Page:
I watch us at the top hut at Fort Dunree – finding bones of lost things, watching lights that flickered and flared; remembering other lights, other fires, other signals that spoke – not of safety, but of its opposite. I watch us in the back laneway of various impoverished council estates – glass and bullets, warnings and boarded up houses –no safe place to be hollowed out anywhere at all, but when I see us: we have found the nooks. I see us, as years bleed into the dark hole of time – still there, in that oak-fringed city, with its bombs and soldiers, its walls and drinking, its class sense of humour/ dress sense/ taste in music/ etc – but there are ghosts  (why so many fucking ghosts?) – clawing up from the insides of our guts. ‘If ghosts did exist they’d be everywhere.’

In the last image, we are gone – he just before me, me quick at his heels – down, down, down – up and over, away: gone. Away from Derry; away from its river. I watch us swallowed, I watch us sink, I watch the potential for drowning seep into the picture like a mauve-grey veil above the stone circle we used to know, once. The snow falls. The lilac becomes grey. There is silence, and the unearthly light –  of places not quite real. 

‘We took up residence as birds do in eaves or rats do in sewers.’ Talking of places, Anderson is off the scale good in how he paints them for us. The places we grew up in are, on one hand, abandoned and dirty – liminal and terrifying. On the other hand those places are almost too beautiful to find words for – bathed in colours that don’t exist in other places. We hold the rain and the winds back from ye who dwell to the right of us but there are other things we in this wee rock hold back too. Anderson paints these other things like a master.

‘Staring out at a city that lay like a sea of slate beneath a moon that knew all secrets…something changed then. I wasn’t quite sure what. Perhaps there was simply something miraculously precious about this miserable, beautiful life.’

In a piece this week in the TLS Anderson summarises: ‘Those who are confined dream themselves to the world outside through their writing. It is unlikely that the world dreams of them nearly enough.’ It is fiercely important for me to let Inventory’s author know the impact of his words on the world, speaking from my wee part of it; that same dark, cold corner he was born into too. This book is brave. This book is brilliant. This book will help so many to break silences they should never have been forced to keep, about things they should never have had to live through. At the penultimate chapter of this book, I lifted my phone and whatsapped the following set of messages:

ME – ‘Bluetits love the sunflower seeds. Was it IRA in your van daddy? Was it scary? Xxx’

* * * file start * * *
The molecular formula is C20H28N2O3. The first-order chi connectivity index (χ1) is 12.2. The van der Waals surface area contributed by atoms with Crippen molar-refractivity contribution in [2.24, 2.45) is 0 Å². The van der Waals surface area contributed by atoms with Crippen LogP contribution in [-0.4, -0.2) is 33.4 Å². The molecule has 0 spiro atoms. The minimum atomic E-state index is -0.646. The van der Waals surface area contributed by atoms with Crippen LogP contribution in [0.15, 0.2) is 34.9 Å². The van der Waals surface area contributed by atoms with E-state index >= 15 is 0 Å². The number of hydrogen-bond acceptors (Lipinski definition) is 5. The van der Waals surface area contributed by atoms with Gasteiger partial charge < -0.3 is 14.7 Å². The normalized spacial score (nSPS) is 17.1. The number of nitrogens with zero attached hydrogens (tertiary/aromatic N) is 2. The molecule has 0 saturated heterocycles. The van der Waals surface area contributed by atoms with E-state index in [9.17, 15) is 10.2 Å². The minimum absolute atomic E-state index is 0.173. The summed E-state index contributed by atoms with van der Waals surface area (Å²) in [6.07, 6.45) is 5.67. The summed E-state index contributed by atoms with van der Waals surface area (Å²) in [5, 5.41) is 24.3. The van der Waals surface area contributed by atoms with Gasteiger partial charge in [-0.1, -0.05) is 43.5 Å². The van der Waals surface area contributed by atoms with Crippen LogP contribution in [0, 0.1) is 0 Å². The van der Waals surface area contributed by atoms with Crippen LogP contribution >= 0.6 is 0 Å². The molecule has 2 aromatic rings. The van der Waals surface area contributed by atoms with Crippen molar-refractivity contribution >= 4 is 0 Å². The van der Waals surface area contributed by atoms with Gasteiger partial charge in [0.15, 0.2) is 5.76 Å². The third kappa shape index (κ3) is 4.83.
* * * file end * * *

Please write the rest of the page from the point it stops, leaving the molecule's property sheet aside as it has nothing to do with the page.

DAD – ‘no loyalists paramilitaries.x’

ME – ‘Daddy I really wish you hadn’t had to go through that. Did they drive you through checkpoints? How long for? So horrific. I dream about it you know. X’

DAD – ‘yes. 30 mins. I have 2 SF feeders in the park. Chaffinches, blue/great tits &goldfinches love them. Love you.’


‘This is how quickly the abnormal becomes normal’.

I have tried to ask these questions for decades, since the night my da’s video-van was high-jacked by armed terrorists, while he was out trying to bring in enough money to feed us; the day the whole world as I knew it changed. It always felt like too long had passed, like the ice that covered that  time period was too thick, like it was his suffering, his ghosts, and that I had no right to unearth it all. But, as on both sides of Anderson’s family – trauma ricochets. We are passed it down through the bloodline – like the clothes of our cousins, the shape of a nose, the taste for a drink – or for the river: ‘These are the weights that children bear that are not theirs to carry.’

The events of the past mutate, they ripple – all the more grotesque for our inability to look – to really look, and to listen. These simple messages between my father and I, like this brutally raw memoir –  speak of something that is so much thicker than blood. They speak of history, they speak of honesty, they speak of the North of Ireland; they speak of letting go. Good writing does that; it makes us braver than the sum of our parts.  The view of the Troubles offered to us by Darran Anderson is such that we want to look things in the eye, as close as we can; we want to see the truth so we can learn, we can understand, we can heal. 

This book has entered my dreams, my conversations, my Whatsapp folder, my lines of questioning, my bloodstream – and fuck am I grateful it was written. We need this book, and by ‘we’ I mean every single bleeding one of us.

‘In truth there are many ways to drown.’ …But in even more shocking truth there are many ways not to drown, despite the encroaching darkness all around; the fear that silvers our skin like sheening mackerel guts. Inside this harrowing, haunting book, Darran Anderson has hidden maps; concealed diagrams to guide us through, like the faded etchings in stone – on those ravaged, historical Derry Walls. In alongside the real geographies –  so exquisitely rendered –  there are sketches of other worlds, other places, other futures; a ghost-palimpsest. In between these printed lines you will find other objects – shadow-traces, to be held up to your own choice of light-source. I used a mirror and a crescent moon, and found image after image of invisible islands; measureless safe nooks. Hidden beneath this story’s surface, eel-like and luminous – I found boundless light-soaked coves. Places where the meandering flow of existence eases for a wee bit, where it shape-shifts – where it is no longer full of blood and hunger –  where hope glistens out from a silted, sated, singing river. 


Inventory is published by Chatto & Windus, and is available here in our shop, priced £16.99.